Heritage Category: Listed Building

Grade: II*

List Entry Number: 1391911

Date first listed: 03-Apr-2007



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The building or site itself may lie within the boundary of more than one authority.

District: Calderdale (Metropolitan Authority)

National Grid Reference: SE 09658 24060


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Reasons for Designation

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679/0/10316 SHAW LANE 03-APR-07 (West side) Shaw Lodge Mill Weaving Sheds and Clock Tower

GV II* WEAVING SHEDS 1847, 1852, in coursed dressed gritstone with wood framed 2-over-3 or 2-over-6 windows, some blocked. Built into slope of ground to rear (west), with southern section dating to 1852, central section to 1847, and clock tower and office to 1876. East front of weaving shed to Shaw Lane has, from south, 10 windows of which 4 break forward including a half blocked entrance to the centre, the 7 windows breaking forward, then 6 blocks of 4 windows, alternately forward and back, with several entrances, then blank wall to the north, curving towards the west. Between 1 and 4 storeys plus basement with upper levels windowless. Original saw-tooth roof at southern end in 1852 section, replacement sheet metal to centre and north where it has been raised, with a parapet.

Interior: open sheds supported on iron columns, mostly replacement. Northern section, dating to 1847, has original iron roof supports to the side walls, below raised wall and C21 roof structure. Spiral iron staircase at southern end of 1847 section.

CLOCK TOWER AND OFFICES 1876, at the north end of the weaving sheds, facing north onto a courtyard. North elevation: 2-storey block to right with rock-faced stone on ground floor, and a pitched slate roof. Ground floor has 5 6-over-6 windows grouped as two pairs and a single to the left, and a half blocked cart entrance to the right with cornice. First floor has 6 windows grouped as below, centre 4 of which have round arches in ashlar dressings. Right hand window over entrance is recessed. To the left is the 4-stage clock tower, with chamfered corners and pyramidal slate roof. Semi-circular arched entrance with vermiculated rustication on the dressings, an individually carved stone mask as keystone and dentilated cornice. Double doors with glazed fanlight over. First floor stage of tower has triple round-arched windows with ashlar dressings and Ionic columns and pilasters to front and back. First and second floors defined by string course. Second floor stage has circular clock face on each side with Roman numerals. Projecting dentilated string course to upper stage which has double round-arched shuttered windows to each side with a string course beneath supported by curved brackets, and dentilated eaves to the roof.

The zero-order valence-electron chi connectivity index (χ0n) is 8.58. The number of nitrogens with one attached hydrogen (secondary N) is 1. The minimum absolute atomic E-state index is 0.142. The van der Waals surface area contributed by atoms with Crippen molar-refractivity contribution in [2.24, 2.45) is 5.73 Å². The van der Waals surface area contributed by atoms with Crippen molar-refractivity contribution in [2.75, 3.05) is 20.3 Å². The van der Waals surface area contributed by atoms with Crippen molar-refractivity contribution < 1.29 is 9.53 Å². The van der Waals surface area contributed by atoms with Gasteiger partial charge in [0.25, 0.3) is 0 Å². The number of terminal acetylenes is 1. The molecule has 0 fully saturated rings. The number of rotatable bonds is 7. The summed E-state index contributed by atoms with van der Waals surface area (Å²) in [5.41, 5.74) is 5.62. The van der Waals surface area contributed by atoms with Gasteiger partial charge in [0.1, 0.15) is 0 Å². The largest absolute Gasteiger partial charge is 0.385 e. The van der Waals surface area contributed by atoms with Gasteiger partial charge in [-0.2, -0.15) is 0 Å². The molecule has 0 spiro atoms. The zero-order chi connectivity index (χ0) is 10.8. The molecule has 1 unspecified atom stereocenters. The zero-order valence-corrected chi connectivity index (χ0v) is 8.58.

To the right of the offices, at right angles, is a further 2-storey range of offices, with 3 windows and an entrance at ground level, built in matching style in mid C20.

Interior of offices not accessed.

HISTORY The firm of John Holdsworth & Company was founded in 1822 by John Holdsworth, whose family were already woollen textile manufacturers and merchants in Shibden then in Halifax. They specialised in worsted cloth, produced by hand loom weavers, but developments in mechanised spinning led in 1822 to John Holdsworth establishing his first spinning mill to join a growing number of worsted spinning mills in Halifax. The location of this is uncertain, but by 1825 he was purchasing land at Shaw Lodge and his first mill on the site is dated to 1830. This is the extant 'No 1 Mill' on the present site.